Tag Archives: Derrida

Deconstruction is justice

This week’s food for thought asked to discuss the Jacques Derrida’s claim that ‘deconstruction is justice’.  By stating that ‘deconstruction is justice’ Derrida’s notes that ‘justice’ is constructed in the process of making ‘justice’. To put it differently, Derrida notes that there can be no fixed definition as the true essence of justice relies on combining different terms. That is, we must constantly refer to things that are external to the definition we attempt to construct. To better exemplify, consider this example. If the government proposes to its citizens that ‘justice is equality’, then this statement alone would raise many questions for Derrida and Derrida’s followers. To put it differently, one of the question which would arise is as follows: what does equality mean and who is defining equality?.  From practicing this approach, we would have involved ourselves in interrogating the terms which would appear to be fixed. In short, Derrida’s overall point to his readers is that concepts are always in the process of becoming and never finalized. In other words, an individual is always ‘deferring’ terms to better understand their meaning. The above mentioned points connect to the next point which Derrida makes.

An additional point that Derrida makes when he notes that ‘deconstruction is justice’ is that one would be able to find the hidden meanings in text. There is nothing outside of text. In brief, there is no way to escape language. As noted, “[d]econstruction emerges in a reading of texts that is attentive to traces and absences-signs and associations that are not out found within the text, but which give the text meaning” (Larsen, 2012).  Moreover, Derrida defines ‘deconstruction’ in relation to binaries. One must interrogate the terms in which these binaries exist and then interrogate them. As explained, “[d]econstruction involves the overturning of binary oppositions through the identification of implicit hierarchies, unintended meanings, historical contingencies, and- above all-through questioning” (Larsen, 2012). For example, to better understand the meaning of ‘rich and poor’ it would be important to interrogate what constitutes the term ‘rich’ and ‘poor’. Overall, it is important to remain open-ended when defining terms as it is this process which allows us to connect to various other terms. As stated in the criminology 3305-Law and Society lecture, ‘[j]ustice is like a butterfly-the act of attempt to grasp justice-actually kills the purpose of justice. The whole purpose of justice is in the pursuit-its always becoming’ (Larsen, 2012).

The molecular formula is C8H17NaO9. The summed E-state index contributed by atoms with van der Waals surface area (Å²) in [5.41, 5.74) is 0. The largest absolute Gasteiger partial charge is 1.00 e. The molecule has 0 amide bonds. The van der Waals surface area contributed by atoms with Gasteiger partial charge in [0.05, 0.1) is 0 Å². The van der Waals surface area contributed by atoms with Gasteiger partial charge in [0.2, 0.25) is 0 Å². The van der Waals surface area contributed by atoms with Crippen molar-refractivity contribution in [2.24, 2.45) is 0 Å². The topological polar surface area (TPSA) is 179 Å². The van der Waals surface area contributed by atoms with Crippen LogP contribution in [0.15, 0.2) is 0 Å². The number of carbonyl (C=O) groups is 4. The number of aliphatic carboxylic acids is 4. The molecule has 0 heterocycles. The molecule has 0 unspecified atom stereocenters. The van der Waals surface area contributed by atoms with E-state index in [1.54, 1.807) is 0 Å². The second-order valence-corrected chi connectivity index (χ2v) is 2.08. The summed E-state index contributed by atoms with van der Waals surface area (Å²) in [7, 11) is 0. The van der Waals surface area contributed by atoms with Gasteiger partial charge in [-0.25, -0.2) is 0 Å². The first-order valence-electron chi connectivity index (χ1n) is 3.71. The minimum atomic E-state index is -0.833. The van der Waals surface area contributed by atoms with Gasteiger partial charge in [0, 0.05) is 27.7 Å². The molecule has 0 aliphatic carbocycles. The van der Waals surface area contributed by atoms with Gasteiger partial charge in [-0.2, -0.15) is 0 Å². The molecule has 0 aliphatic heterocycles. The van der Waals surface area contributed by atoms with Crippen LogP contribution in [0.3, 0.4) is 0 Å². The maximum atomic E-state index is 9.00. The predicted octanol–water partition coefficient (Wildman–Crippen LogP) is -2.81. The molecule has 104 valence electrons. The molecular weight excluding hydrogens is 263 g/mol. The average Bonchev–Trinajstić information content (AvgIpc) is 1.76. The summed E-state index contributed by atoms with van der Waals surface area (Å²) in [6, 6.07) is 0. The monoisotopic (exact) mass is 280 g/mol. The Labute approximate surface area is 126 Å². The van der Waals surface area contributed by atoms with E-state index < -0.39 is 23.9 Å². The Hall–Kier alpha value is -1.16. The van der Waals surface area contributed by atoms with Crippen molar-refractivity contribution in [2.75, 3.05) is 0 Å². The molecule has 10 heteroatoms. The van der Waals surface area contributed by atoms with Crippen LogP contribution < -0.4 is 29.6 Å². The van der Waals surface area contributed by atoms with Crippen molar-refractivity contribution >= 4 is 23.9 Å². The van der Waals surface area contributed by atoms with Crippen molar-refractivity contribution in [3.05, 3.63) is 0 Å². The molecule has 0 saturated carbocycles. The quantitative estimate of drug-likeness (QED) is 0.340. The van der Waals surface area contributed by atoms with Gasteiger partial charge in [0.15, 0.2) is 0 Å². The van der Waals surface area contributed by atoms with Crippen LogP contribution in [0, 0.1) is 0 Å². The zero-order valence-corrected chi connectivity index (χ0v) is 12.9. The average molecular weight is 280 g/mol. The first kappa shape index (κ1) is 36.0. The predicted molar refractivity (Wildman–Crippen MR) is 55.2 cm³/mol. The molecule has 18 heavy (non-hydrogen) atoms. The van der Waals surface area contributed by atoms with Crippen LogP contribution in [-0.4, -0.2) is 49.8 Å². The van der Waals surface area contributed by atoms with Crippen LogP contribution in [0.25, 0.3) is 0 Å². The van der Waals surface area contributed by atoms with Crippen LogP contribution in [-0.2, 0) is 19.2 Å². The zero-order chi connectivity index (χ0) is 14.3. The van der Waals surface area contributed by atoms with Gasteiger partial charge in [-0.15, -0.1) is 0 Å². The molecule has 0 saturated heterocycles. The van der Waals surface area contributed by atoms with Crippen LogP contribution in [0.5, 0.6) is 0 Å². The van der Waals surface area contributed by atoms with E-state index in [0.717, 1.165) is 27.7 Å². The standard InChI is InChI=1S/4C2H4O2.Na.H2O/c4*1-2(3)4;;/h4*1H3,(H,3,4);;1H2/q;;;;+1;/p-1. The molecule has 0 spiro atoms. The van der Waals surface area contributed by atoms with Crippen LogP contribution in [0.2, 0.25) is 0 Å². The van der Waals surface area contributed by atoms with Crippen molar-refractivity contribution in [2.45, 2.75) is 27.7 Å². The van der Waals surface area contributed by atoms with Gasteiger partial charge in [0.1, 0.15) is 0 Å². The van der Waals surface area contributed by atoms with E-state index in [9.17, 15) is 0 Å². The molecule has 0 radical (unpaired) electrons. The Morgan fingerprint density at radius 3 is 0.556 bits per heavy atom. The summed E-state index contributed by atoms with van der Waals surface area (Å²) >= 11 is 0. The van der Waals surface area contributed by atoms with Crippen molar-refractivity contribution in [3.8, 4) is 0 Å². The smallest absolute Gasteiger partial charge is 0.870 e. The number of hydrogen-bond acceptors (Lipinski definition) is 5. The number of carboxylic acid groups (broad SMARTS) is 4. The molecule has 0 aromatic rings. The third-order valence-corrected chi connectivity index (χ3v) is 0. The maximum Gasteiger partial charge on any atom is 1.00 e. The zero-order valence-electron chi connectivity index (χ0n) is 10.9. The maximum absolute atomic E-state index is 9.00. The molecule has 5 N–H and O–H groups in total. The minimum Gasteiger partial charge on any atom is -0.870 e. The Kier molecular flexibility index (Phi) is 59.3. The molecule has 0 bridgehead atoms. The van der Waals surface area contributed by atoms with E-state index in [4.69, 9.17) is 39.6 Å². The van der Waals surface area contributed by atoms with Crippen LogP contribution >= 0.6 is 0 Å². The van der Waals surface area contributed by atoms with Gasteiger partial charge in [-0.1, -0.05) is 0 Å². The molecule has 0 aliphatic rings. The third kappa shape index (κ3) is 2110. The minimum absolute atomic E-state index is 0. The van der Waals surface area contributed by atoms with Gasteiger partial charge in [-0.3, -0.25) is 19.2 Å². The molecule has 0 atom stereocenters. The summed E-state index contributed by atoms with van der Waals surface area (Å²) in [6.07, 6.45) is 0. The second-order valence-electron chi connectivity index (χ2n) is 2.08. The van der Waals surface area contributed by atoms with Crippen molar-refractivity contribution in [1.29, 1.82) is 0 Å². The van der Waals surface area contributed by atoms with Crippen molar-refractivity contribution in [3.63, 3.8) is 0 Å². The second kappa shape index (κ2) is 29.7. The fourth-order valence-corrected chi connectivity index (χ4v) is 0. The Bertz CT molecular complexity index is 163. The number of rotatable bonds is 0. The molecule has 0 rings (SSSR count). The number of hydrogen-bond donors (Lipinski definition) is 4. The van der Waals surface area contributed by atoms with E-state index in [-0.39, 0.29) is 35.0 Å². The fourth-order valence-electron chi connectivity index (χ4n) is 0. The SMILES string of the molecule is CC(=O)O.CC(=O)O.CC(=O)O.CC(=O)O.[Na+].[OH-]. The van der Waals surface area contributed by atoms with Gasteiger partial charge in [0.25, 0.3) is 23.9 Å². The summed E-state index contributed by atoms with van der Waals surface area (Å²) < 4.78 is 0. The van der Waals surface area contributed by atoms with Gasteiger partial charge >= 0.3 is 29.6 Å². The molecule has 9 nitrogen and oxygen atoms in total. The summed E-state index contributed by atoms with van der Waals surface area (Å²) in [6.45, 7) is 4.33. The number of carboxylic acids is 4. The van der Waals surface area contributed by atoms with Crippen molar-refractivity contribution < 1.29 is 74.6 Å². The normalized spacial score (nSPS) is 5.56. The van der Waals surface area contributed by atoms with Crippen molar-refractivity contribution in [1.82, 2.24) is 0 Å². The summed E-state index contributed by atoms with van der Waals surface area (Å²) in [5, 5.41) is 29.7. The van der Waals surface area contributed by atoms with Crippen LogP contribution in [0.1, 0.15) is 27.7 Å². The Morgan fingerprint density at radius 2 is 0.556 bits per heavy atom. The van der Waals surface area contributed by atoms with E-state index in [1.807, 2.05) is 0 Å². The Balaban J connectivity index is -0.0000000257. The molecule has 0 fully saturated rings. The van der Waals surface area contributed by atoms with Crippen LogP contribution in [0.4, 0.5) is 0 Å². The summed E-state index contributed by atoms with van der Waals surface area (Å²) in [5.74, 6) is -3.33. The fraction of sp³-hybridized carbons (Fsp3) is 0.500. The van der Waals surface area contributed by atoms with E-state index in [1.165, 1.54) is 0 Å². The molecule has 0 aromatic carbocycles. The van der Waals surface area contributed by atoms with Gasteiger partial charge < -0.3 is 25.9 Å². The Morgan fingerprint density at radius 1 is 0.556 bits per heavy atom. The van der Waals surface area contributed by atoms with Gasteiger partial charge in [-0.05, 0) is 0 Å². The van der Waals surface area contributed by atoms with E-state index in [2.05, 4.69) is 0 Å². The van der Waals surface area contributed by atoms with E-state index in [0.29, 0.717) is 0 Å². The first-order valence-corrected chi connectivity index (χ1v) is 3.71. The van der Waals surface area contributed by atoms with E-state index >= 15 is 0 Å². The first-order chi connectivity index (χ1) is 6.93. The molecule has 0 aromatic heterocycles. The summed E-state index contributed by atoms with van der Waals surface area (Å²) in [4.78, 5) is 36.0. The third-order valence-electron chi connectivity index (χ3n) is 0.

References:

Larsen, M. (2012). Derrida: Deconstruction, Justice, and Law. [CRIM 3305-Law and Society –Class Handout]. Surrey, Canada: Kwantlen Polytechnic University.

Larsen, M. (2012). Derrida-Lecture Notes. Surrey, Canada: Kwantlen Polytechnic University.

Advertisements

1 Comment

Filed under Musing

Deconstruction is Justice

The final ‘food for thought’ question asking us to explain Derrida’s claim “Deconstruction is Justice” is exactly what Mike said it would be, straightforward yet challenging. Unlike other theorist, Derrida gives no fixed definition of justice and deconstructs the definitions given to words by looking at new meanings within them. Derrida explains how the English language is used to make logic-based methods of understanding and is another way to address law and justice (Pavlich, 2011). Pavlich, 2011 gives us a case example in the text book describing how judges often cannot define crime, punishment or justice but instead look other case examples because the meanings of these words have other terms. Derrida explains the process of giving meaning by involving “deferring signs to one another in a dynamic way to produce provincial, context-specific meaning” (Pavlich, 2011).

Derrida’s lack of ability to define justice is examined by terms that are authorized to relate to other terms (Pavlich, 2011). He also “suggests how the process of deferring to other terms actually creates meaning, being, and presence” (Pavlich, 2011). An example of this can be shown when trying to define law, crime, justice, violence, and punishment like we had done in class. No word can be defined itself without defining another concept within that definition. For example, we said that justice is fair but the word fair also had to be defined because there are many different concepts of fairness. Pavlich 2011 describes this in the text book by saying that meanings are never fixed but are instead deferred to other terms. The reason that justice is difficult to define by Derrida is because this “realization defies any attempt to find absolute, fixed, or closed definitions.

Derrida’s claim, “Deconstruction is Justice”, looks at different ways of generating new meanings that does not destroy” but instead enhances new meaning (Pavlich, 2011). I would have to agree with Derrida’s claim because it is very true that no term has a fixed meaning thus it could mean something different to someone else. An example of this was proven to me in class during our activity to define terms. Our term was justice and yet everyone in the group had something different to say about justice. If we were to think about this in our everyday lives, there are many things that are never really clear and easy to understand for example hate crime laws. Hate crime laws are defined in the criminal code of Canada but in many case examples the definition is always being questioned and is defined differently.

References:

Larsen, M. (2012). Derrida: Deconstruction, Justice, and Law. (Class handout)

Pavlich, G. (2011). Law and Society Redefined. Ontario, Canada: Oxford University Press

1 Comment

Filed under Musing